If you trying to get in touch with every single players inner feelings, your probably going to have a bad experience. psychological responses can vary greatly from individual to individual.
     
    Hraw likes this.
  16. Gix

    Gix Avatar

    Messages:
    2,204
    Likes Received:
    4,017
    Trophy Points:
    153
    You completely missed the point.

    Giving gold to a player is designed to be a reward. It's supposed to be a good thing. If your reward (in any conceivable situation) gives any negative reaction, then you're doing it wrong.

    Death is designed to present a potential risk to the player. The bad experience associated with it tends to be more due to the cause of death than the state of death itself. Were you ganked? Is getting ganked supposed to be part of the experience? Was the fight unfair? Did you die in a single hit? Was the monster bugged? Was his action telegraphed? Did it give you enough time to react?
    Those are the things that a game designer needs to fine-tune or else, yeah, it'll give a negative response from the player.

    You have to ask yourself: What is the feature supposed to accomplish and what is it actually doing?

    The key word here is "doing". The game is not forcing you to walk instead of riding mounts; there are simply no mounts at all. What is it doing? Nothing. While it can be bad, this is only due to expectations from customs/conventions; not from the design itself.

    That's why play-testing is an integral part of the design process. That's also why some ideas get scrapped during production.
     
  17. Sold and gone

    Sold and gone Avatar

    Messages:
    4,690
    Likes Received:
    11,037
    Trophy Points:
    165
    Gender:
    Male
    Location:
    Somewhere underground waiting to get you!
    You do much talking but emotional arguments fall flat in my opinion. Your reward theory is flawed also. If the gold is loot on a corpse is a reward and should have no weight, then is a sword not loot and a reward as well? Should it not have weight also? What makes one reward different than another?
     
    Hraw likes this.
  18. Hraw

    Hraw Avatar

    Messages:
    150
    Likes Received:
    361
    Trophy Points:
    18
    Gender:
    Male
    Location:
    USA
    The reward is not digital gold. It is having fun. I don't think I'm the one missing points. Some games treat looted gold after a kill like "the" reward and players that have that kind of fun do so for hours, days, years, ... (Diablo anyone?). Eventually we get tired of that cycle. SotA is a different kind of fun. I could start listing "conceivable situations" that "gives any negative reaction" ... but then I'd have to hear how I missed your point again - I'm not twisting your words nor taking them out of context. The whole premise is just wrong (for SotA anyway) if it is built around the game doing everything for you as the player.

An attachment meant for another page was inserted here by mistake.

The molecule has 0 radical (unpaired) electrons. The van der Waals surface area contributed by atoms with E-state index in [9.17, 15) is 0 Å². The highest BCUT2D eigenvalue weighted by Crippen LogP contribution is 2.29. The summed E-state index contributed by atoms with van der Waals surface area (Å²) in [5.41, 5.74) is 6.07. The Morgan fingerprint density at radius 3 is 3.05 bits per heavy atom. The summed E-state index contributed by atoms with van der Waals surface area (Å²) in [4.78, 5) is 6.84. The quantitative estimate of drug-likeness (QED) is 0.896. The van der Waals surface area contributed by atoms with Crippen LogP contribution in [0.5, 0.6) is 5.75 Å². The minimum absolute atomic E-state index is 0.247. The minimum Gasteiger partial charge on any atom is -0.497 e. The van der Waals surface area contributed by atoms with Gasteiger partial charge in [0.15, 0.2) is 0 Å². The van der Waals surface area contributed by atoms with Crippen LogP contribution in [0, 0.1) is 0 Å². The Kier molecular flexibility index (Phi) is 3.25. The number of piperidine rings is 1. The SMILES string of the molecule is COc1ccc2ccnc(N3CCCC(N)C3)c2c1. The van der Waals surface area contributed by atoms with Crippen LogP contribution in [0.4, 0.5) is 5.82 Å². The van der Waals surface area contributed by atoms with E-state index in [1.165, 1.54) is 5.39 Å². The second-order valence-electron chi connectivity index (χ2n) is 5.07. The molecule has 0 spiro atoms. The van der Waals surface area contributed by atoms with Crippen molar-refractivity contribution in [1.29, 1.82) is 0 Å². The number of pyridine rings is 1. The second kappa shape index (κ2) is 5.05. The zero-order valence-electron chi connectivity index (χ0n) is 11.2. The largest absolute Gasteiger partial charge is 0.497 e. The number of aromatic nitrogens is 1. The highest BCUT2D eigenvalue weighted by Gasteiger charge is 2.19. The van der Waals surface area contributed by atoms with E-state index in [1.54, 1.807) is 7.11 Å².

19. Sir Frank

    Sir Frank Master of the Mint

    Messages:
    4,065
    Likes Received:
    10,919
    Trophy Points:
    165
    Gender:
    Male
    Location:
    Kansas City
    Unless this is an issue Portalarium has asked for our help with, we need not beat ourselves up.
     
    cartodude likes this.
  20. Gix

    Gix Avatar

    Messages:
    2,204
    Likes Received:
    4,017
    Trophy Points:
    153
    Then why should SotA have loot in the first place? The fun you're most likely referring to transcends game mechanics.

    They're both rewards, yes.
    Combat items like swords are binary rewards; it's either useful to you or it's not. If it's not useful to you when you still have a chance to gain something out of it by hauling it back to town to sell it for a fraction of it's worth (aka: do more work to salvage). That is also countered by the idea that if the sword if useful then it's an amazing reward and the fact that you can immediately make use of it.

    However, gold doesn't have that "omg amazing" property to it. In fact, it's a pretty boring reward (and is traditionally only used in towns) but it acts as a fallback "you at least have a chance to get gold" regardless of any other factor. You're in a raid and a helmet drops for someone else in your group, not a problem "at least there's gold". A sword drops, it's useless to you and you don't want to haul it back to town? "at least there's gold". No gold dropped? That's okay, maybe gold will drop on the next mob.

    Putting weight to gold means that you suddenly put a condition to it; it's only a reward so long as you not over-encumbered. It's constant reminder to the player that he's getting progressively more and more encumbered; preventing him from more rewards. The player will never think that "maybe gold will drop". It doesn't matter if you, personally, don't think that. Now, NO ONE will ever think that.

    Whenever you agree with design practices or not is unimportant (in fact, I'd be surprised if everyone agrees with everything that game designers do) so long as you realize that it's something that is always considered.

    You can also "simulate" weight encumbrance by simply establishing a limit to the amount of gold a player can carry. This is a much better (although far from perfect) solution that many game devs implement instead because, at least then, you alleviate the problem by having two separate pools for your rewards: gold and combat items. You're over-encumbered? Get the gold. You're max out in gold? Get the sword (you can even convert it into gold later). You're maxed out in both during a dungeon expedition? The designer did something wrong.

    The difference? Looting more gold doesn't worsen your encumbrance and vice-versa. I still believe that it's bad but at least it's done in a more elegant way.

    You guys want players to willingly put gold into wagons for transportation and all that jazz? Still possible.
     
Thread Status:
Not open for further replies.